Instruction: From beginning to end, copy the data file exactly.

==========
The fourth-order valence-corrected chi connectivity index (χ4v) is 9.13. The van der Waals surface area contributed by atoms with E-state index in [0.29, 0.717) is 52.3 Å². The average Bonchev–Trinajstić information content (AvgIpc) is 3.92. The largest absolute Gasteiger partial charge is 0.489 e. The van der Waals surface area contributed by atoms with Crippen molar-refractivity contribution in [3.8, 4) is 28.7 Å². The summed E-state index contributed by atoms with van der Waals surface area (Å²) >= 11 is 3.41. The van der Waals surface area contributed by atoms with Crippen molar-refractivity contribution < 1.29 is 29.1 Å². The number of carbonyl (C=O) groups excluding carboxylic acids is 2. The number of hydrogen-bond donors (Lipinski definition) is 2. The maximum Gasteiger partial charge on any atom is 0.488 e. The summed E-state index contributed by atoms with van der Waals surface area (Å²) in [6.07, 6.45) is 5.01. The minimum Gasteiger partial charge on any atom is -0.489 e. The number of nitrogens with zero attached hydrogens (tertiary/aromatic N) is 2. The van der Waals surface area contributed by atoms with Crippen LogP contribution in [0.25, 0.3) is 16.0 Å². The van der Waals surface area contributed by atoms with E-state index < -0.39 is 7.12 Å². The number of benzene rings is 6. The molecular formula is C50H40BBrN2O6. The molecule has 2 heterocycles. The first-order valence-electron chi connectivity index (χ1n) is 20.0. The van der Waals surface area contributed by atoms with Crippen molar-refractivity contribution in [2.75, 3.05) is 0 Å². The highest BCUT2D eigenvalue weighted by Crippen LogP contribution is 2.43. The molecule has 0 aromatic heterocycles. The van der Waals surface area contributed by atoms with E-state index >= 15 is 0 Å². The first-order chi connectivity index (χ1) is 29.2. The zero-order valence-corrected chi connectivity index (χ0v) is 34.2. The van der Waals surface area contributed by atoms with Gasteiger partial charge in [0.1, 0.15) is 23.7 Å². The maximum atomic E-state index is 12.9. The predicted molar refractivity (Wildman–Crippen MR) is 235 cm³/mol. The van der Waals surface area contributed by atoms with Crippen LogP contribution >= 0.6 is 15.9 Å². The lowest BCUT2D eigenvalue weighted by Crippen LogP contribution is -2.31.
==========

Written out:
The fourth-order valence-corrected chi connectivity index (χ4v) is 9.13. The van der Waals surface area contributed by atoms with E-state index in [0.29, 0.717) is 52.3 Å². The average Bonchev–Trinajstić information content (AvgIpc) is 3.92. The largest absolute Gasteiger partial charge is 0.489 e. The van der Waals surface area contributed by atoms with Crippen molar-refractivity contribution in [3.8, 4) is 28.7 Å². The summed E-state index contributed by atoms with van der Waals surface area (Å²) >= 11 is 3.41. The van der Waals surface area contributed by atoms with Crippen molar-refractivity contribution < 1.29 is 29.1 Å². The number of carbonyl (C=O) groups excluding carboxylic acids is 2. The number of hydrogen-bond donors (Lipinski definition) is 2. The maximum Gasteiger partial charge on any atom is 0.488 e. The summed E-state index contributed by atoms with van der Waals surface area (Å²) in [6.07, 6.45) is 5.01. The minimum Gasteiger partial charge on any atom is -0.489 e. The number of nitrogens with zero attached hydrogens (tertiary/aromatic N) is 2. The van der Waals surface area contributed by atoms with Crippen LogP contribution in [0.25, 0.3) is 16.0 Å². The van der Waals surface area contributed by atoms with E-state index < -0.39 is 7.12 Å². The number of benzene rings is 6. The molecular formula is C50H40BBrN2O6. The molecule has 2 heterocycles. The first-order valence-electron chi connectivity index (χ1n) is 20.0. The van der Waals surface area contributed by atoms with Crippen molar-refractivity contribution in [2.75, 3.05) is 0 Å². The highest BCUT2D eigenvalue weighted by Crippen LogP contribution is 2.43. The molecule has 0 aromatic heterocycles. The van der Waals surface area contributed by atoms with E-state index >= 15 is 0 Å². The first-order chi connectivity index (χ1) is 29.2. The zero-order valence-corrected chi connectivity index (χ0v) is 34.2. The van der Waals surface area contributed by atoms with Gasteiger partial charge in [0.1, 0.15) is 23.7 Å². The maximum atomic E-state index is 12.9. The predicted molar refractivity (Wildman–Crippen MR) is 235 cm³/mol. The van der Waals surface area contributed by atoms with Crippen LogP contribution >= 0.6 is 15.9 Å². The lowest BCUT2D eigenvalue weighted by Crippen LogP contribution is -2.31.